TMD: The animation in the short film is greatly influenced by Middle Eastern artwork and styles. How did your cultural background impact your voice in animation, both visually and narratively?
HR: I wanted the film to closely reflect the mixed Arab and Persian culture I shared with my grandmother, even visually. So I studied the illuminated manuscripts that depicted Rumi’s life and poetry and found visual inspiration for the film. The art of those manuscripts all shared certain traits — a flat two-dimensional perspective with a decorative border that elements crossed — traits that also became a vehicle for the narrative in the film.
TMD: I found the music in the film gorgeous and epic in its scope. Did you have any big-picture ideas for the musical style and direction, or did you reserve all the music duties for composer Stephanie Hamelin Tomala?
HR: Before working with Stephanie, I compiled a scratch score for the film by finding and editing existing music that expressed what I had in mind for the overall direction. But Stephanie took that and created something much greater than I imagined and truly captured the spirit and feeling of the story.
TMD: I saw that the borders of many of the frames of the film were large and featured writing and symbols like a manuscript. What informed your decision to use this type of framing device, and how does it relate to the story’s content and/or cultural background?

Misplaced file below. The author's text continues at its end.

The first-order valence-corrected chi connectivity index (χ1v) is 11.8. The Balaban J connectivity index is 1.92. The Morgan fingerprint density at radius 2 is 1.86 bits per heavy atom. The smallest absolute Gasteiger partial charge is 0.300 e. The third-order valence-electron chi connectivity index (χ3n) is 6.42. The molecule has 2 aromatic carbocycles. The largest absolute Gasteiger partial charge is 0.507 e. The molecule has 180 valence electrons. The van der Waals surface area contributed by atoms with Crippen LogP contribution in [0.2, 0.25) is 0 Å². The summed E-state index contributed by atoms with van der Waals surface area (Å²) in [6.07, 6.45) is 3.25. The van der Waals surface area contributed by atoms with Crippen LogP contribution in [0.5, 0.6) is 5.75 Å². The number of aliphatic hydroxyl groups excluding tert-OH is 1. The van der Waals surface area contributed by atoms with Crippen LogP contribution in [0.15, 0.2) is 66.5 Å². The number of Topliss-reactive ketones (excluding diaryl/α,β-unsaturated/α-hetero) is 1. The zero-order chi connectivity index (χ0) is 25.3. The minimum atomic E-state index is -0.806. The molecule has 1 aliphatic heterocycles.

HR: When studying the use of decorative borders in Middle Eastern manuscripts, I found interpretations that the border represented the ethereal world and that elements crossing into it from the main art represented the idea of spiritual transcendence. I thought that was beautiful and became inspired to recreate that idea through the framing devices in the film.
TMD: How did you and co-director My Anh Ngo collaborate on this project as co-directors? How were directing duties delegated between the two of you, especially with both of you having an animation background?
HR: As the director of the film, my role is to maintain its overall creative vision, so I focused on working with leads and artists in every stage of production. I had asked My Anh Ngo at first to be an animation lead — her skills and talents in animation performance and acting were incredible — so we began working more closely and reviewing the film together in other aspects like rigging and character design. The title of co-director felt more reflective of how much she’s contributed to the film.
TMD: I see that the short is having a successful festival run and has qualified for the 95th Academy Awards. Congratulations! What are your plans for the future, and what kind of stories do you want to tell? Are you interested in shorts? Features? Will you continue to draw from your Middle Eastern cultural background in your future work?
HR: Thank you so much! I would love to make more films, especially ones that draw from my culture. I recently started developing a new concept for a feature that is inspired by my mother’s refugee experience, a story that would build upon the themes, magical realism and style of animation of The Ocean Duck. Wish me luck!
Daily Arts Writer Alvin Anand can be reached at firstname.lastname@example.org.